Nova Scotia·Illustration

If it feels like an animal just gets you, maybe it does. Our wild connections — illustrated

This series of illustrations is inspired by a Maritime Noon phone-in show with Richard Louv, Our Wild Calling author.

An illustrated journey into our connection with pets and wild animals

Jon Claytor's series of illustrations is inspired by a Maritime Noon phone-in show with Richard Louv, the author of Our Wild Calling. (Jon Claytor for CBC)

There's no denying the power of our connection with animals— whether that's your beloved fur baby or a bird that keeps flying by.

Author Richard Louv says these connections can mean a lot. He wrote the book Our Wild Calling: How Connecting with Animals Can Transform Our Lives― and Save Theirs

There's been criticism around projecting human traits onto animals, through anthropomorphism, Louv said.

But, as he told CBC's Maritime Noon, science is beginning to indicate that there might be some truth to our stories. Animals could be telling us more than we thought. 

We asked Sackville, N.B.-based artist Jon Claytor to use the phone-in show conversation and calls as creative fodder.

(Jon Claytor for CBC)

Lee Hiscock, in North View, N.B., phoned about a bird in hand, of sorts. She saw a sparrow sitting very still on her bird feeder. She went back inside her house and returned to see the bird right in front of her on the doorstep.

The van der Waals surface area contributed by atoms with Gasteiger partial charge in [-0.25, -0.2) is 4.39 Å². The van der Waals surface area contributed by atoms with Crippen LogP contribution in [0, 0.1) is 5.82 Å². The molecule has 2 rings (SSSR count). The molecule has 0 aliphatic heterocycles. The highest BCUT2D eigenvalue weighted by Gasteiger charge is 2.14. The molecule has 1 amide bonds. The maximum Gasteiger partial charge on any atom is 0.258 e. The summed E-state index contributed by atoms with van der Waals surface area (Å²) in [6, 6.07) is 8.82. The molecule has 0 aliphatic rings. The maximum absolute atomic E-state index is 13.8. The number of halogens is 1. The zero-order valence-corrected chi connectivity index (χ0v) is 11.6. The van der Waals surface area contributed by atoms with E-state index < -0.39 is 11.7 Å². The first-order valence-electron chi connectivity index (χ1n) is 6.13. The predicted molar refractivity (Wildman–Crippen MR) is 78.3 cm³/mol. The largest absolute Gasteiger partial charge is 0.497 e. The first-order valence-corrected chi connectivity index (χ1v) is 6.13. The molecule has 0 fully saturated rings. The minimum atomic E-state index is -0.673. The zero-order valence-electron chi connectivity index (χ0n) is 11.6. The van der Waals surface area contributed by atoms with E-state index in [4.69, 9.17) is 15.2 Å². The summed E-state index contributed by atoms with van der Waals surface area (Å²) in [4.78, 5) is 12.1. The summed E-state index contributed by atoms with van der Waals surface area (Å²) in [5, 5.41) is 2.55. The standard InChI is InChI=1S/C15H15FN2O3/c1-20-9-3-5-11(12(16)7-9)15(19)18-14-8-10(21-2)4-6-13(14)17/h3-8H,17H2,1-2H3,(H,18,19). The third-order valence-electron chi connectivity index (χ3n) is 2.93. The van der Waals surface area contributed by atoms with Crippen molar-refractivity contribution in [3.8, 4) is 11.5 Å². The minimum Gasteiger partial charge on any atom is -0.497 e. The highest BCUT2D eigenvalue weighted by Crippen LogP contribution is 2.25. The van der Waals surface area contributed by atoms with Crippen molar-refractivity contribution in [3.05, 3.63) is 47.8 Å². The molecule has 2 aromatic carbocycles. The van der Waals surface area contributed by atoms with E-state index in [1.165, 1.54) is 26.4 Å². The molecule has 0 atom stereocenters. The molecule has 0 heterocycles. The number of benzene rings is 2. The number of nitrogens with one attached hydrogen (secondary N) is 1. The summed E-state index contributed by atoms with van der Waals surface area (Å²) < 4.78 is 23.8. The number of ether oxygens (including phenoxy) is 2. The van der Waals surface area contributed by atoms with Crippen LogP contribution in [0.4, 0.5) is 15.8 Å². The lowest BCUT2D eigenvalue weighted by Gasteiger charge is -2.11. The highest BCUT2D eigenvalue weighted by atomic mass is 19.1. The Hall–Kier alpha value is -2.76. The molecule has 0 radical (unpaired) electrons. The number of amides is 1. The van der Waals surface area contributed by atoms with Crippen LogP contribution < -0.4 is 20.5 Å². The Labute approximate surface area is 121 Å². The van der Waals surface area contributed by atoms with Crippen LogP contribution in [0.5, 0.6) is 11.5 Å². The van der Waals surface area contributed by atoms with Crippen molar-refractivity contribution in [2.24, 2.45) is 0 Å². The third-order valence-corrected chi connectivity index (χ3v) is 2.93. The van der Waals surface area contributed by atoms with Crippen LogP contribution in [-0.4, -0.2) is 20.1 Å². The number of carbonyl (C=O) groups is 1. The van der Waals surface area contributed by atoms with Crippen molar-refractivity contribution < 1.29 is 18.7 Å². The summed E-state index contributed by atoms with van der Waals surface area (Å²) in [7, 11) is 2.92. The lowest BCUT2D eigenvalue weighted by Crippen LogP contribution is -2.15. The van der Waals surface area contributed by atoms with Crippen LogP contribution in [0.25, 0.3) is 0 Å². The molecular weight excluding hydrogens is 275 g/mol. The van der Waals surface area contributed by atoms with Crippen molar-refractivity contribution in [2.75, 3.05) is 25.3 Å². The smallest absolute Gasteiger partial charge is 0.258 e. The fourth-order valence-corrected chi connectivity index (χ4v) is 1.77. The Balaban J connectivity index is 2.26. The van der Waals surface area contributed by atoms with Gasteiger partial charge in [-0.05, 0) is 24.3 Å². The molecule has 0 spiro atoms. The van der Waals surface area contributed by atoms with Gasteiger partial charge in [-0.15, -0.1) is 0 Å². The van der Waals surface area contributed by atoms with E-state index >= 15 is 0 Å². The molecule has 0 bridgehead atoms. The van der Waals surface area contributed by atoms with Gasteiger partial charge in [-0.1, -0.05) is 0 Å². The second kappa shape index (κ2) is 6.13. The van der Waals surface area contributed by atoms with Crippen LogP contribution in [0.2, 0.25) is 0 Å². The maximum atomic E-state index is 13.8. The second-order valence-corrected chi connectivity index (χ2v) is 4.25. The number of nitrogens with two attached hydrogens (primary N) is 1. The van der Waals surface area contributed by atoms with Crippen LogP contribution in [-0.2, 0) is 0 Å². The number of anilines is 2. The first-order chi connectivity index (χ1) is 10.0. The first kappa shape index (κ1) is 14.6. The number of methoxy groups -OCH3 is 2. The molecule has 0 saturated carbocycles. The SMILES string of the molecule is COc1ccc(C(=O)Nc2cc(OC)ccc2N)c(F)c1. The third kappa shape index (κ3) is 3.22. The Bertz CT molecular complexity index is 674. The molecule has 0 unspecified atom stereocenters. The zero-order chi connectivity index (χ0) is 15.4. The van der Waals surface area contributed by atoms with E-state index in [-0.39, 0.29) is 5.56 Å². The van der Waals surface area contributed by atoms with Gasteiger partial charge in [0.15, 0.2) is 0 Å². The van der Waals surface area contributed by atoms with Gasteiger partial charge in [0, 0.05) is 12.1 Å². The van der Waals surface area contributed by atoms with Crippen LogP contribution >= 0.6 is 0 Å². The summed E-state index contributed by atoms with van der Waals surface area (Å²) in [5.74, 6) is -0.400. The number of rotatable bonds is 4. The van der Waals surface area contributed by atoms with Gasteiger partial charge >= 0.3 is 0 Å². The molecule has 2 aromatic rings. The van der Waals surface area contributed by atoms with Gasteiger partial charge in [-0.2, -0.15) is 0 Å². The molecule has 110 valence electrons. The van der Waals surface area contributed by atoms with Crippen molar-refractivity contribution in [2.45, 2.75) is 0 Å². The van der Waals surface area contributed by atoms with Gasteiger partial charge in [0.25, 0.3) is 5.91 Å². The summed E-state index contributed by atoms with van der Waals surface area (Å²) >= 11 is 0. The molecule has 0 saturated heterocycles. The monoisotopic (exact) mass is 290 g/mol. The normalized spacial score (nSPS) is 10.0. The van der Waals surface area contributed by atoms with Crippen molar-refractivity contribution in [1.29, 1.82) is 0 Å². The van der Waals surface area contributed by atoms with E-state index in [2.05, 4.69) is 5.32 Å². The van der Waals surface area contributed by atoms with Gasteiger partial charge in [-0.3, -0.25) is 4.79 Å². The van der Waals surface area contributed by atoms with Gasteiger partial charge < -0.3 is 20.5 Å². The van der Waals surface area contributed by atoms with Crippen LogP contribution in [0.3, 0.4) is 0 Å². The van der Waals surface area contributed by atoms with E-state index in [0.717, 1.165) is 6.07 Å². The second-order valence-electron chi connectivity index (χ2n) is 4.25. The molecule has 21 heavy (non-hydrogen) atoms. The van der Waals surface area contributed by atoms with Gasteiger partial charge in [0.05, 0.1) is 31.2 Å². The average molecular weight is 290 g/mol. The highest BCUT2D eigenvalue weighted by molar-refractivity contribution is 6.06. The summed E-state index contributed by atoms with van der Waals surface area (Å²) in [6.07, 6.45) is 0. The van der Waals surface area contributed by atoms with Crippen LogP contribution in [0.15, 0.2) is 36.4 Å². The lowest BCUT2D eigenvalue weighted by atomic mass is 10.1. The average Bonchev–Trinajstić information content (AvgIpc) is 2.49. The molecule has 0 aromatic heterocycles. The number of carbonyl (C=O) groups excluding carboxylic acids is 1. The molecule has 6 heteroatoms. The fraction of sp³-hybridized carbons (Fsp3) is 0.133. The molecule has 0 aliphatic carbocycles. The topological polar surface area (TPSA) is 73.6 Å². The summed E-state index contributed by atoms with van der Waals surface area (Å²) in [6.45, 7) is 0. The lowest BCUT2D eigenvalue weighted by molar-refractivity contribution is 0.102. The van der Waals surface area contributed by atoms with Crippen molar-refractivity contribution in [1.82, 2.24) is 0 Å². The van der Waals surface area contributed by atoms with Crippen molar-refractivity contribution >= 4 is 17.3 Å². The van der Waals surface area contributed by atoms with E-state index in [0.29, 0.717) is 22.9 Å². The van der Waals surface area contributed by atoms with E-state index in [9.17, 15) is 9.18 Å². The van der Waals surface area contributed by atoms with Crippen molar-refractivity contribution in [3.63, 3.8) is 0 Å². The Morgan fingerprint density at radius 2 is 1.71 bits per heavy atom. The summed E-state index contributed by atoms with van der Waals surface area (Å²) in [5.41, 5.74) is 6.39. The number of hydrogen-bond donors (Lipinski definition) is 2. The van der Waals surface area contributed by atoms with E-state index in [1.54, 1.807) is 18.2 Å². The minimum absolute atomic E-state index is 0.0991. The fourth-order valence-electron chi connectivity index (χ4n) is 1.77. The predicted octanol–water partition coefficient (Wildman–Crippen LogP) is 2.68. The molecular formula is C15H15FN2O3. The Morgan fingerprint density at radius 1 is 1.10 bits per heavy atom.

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It followed her while she went to take photos of her flowers. She reached up and pet it, and it didn't move. She even took photos. 

Maritime Noon host Bob Murphy asked Louv whether the bird could have been tired or hungry. 

"You know, it could be," Louv said. "It could be that there was just a special moment." 

These human-animal relationships are about empathy and reciprocity, he said. 

Michael Watson, on Nova Scotia's South Shore, remembers a time when he was working in Ecuador on a ship. It wasn't the best of times, he said, but he does remember a connection he made on the water.  

A dolphin or porpoise came up to the ship and stared straight at him as if to say, "Well, who are you? Where did you come from?"

He was so far from home, but he felt a connection to the animal. 

He didn't know what to do so he "kind of waved, kind of lamely."

(Jon Claytor for CBC)

Watson also remembers a time he helped with a goat birth.

Listen to why he thinks the goat was thankful, post delivery:

An email made its way into the show, from a previous segment about crows on P.E.I. 

A crow's vocabulary may surprise you. 

(Jon Claytor for CBC)

Stacie McGarity called in with a story from her son, Devon, in Hampton, N.B.

He made eye contact with an injured deer once when he was delivering papers in the morning, and swore the deer was telling him something. He got out of her car, and the deer fell down, severely injured. Devon called the forest ranger. 

(Jon Claytor for CBC)

Louv says horses have more facial expressions than dogs do. We just can't see them. 

(Jon Claytor for CBC)

(Jon Claytor for CBC)

Anne Goodwin's connection with cats started young and proved crucial when she was going through a hard time. 

She went to visit a friend at a group home about a year ago, and saw the kitten lying flat like a pancake.  

"I nursed her back to health," she said, "and in the process she nursed me back to health as well."

Now, Tikki is one of Ann's four cats. She loves to play and has "so much personality."



With files from the CBC's Maritime Noon.